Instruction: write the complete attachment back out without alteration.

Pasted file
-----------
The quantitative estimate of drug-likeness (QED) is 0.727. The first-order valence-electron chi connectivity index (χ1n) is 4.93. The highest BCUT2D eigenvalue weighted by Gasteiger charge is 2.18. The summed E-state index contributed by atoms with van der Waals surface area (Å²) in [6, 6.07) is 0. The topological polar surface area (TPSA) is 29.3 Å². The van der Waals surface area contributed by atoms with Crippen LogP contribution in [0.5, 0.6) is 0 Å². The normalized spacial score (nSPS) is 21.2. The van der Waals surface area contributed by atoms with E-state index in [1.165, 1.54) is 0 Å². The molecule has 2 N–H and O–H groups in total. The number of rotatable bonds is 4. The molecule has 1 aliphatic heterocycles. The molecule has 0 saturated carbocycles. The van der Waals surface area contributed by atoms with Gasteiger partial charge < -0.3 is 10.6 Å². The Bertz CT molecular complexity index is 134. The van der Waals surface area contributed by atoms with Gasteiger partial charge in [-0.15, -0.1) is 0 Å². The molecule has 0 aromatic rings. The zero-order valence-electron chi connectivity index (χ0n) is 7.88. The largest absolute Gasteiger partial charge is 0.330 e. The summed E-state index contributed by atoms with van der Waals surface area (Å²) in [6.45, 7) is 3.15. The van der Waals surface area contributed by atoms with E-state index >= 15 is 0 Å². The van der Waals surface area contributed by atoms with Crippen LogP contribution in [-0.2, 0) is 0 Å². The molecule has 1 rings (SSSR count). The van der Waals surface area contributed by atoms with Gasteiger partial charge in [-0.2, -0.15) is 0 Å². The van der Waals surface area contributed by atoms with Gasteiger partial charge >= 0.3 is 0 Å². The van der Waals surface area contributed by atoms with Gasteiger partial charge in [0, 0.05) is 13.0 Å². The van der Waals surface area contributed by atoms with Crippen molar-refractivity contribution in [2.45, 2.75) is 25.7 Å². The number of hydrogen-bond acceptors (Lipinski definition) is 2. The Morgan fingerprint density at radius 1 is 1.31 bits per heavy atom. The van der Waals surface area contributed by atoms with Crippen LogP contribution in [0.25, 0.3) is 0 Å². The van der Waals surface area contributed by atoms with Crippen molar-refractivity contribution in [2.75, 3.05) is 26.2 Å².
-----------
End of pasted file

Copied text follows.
The quantitative estimate of drug-likeness (QED) is 0.727. The first-order valence-electron chi connectivity index (χ1n) is 4.93. The highest BCUT2D eigenvalue weighted by Gasteiger charge is 2.18. The summed E-state index contributed by atoms with van der Waals surface area (Å²) in [6, 6.07) is 0. The topological polar surface area (TPSA) is 29.3 Å². The van der Waals surface area contributed by atoms with Crippen LogP contribution in [0.5, 0.6) is 0 Å². The normalized spacial score (nSPS) is 21.2. The van der Waals surface area contributed by atoms with E-state index in [1.165, 1.54) is 0 Å². The molecule has 2 N–H and O–H groups in total. The number of rotatable bonds is 4. The molecule has 1 aliphatic heterocycles. The molecule has 0 saturated carbocycles. The van der Waals surface area contributed by atoms with Gasteiger partial charge < -0.3 is 10.6 Å². The Bertz CT molecular complexity index is 134. The van der Waals surface area contributed by atoms with Gasteiger partial charge in [-0.15, -0.1) is 0 Å². The molecule has 0 aromatic rings. The zero-order valence-electron chi connectivity index (χ0n) is 7.88. The largest absolute Gasteiger partial charge is 0.330 e. The summed E-state index contributed by atoms with van der Waals surface area (Å²) in [6.45, 7) is 3.15. The van der Waals surface area contributed by atoms with E-state index >= 15 is 0 Å². The van der Waals surface area contributed by atoms with Crippen LogP contribution in [-0.2, 0) is 0 Å². The molecule has 1 rings (SSSR count). The van der Waals surface area contributed by atoms with Gasteiger partial charge in [-0.2, -0.15) is 0 Å². The van der Waals surface area contributed by atoms with Gasteiger partial charge >= 0.3 is 0 Å². The van der Waals surface area contributed by atoms with Gasteiger partial charge in [0, 0.05) is 13.0 Å². The van der Waals surface area contributed by atoms with Crippen molar-refractivity contribution in [2.45, 2.75) is 25.7 Å². The number of hydrogen-bond acceptors (Lipinski definition) is 2. The Morgan fingerprint density at radius 1 is 1.31 bits per heavy atom. The van der Waals surface area contributed by atoms with Crippen LogP contribution in [0.25, 0.3) is 0 Å². The van der Waals surface area contributed by atoms with Crippen molar-refractivity contribution in [2.75, 3.05) is 26.2 Å².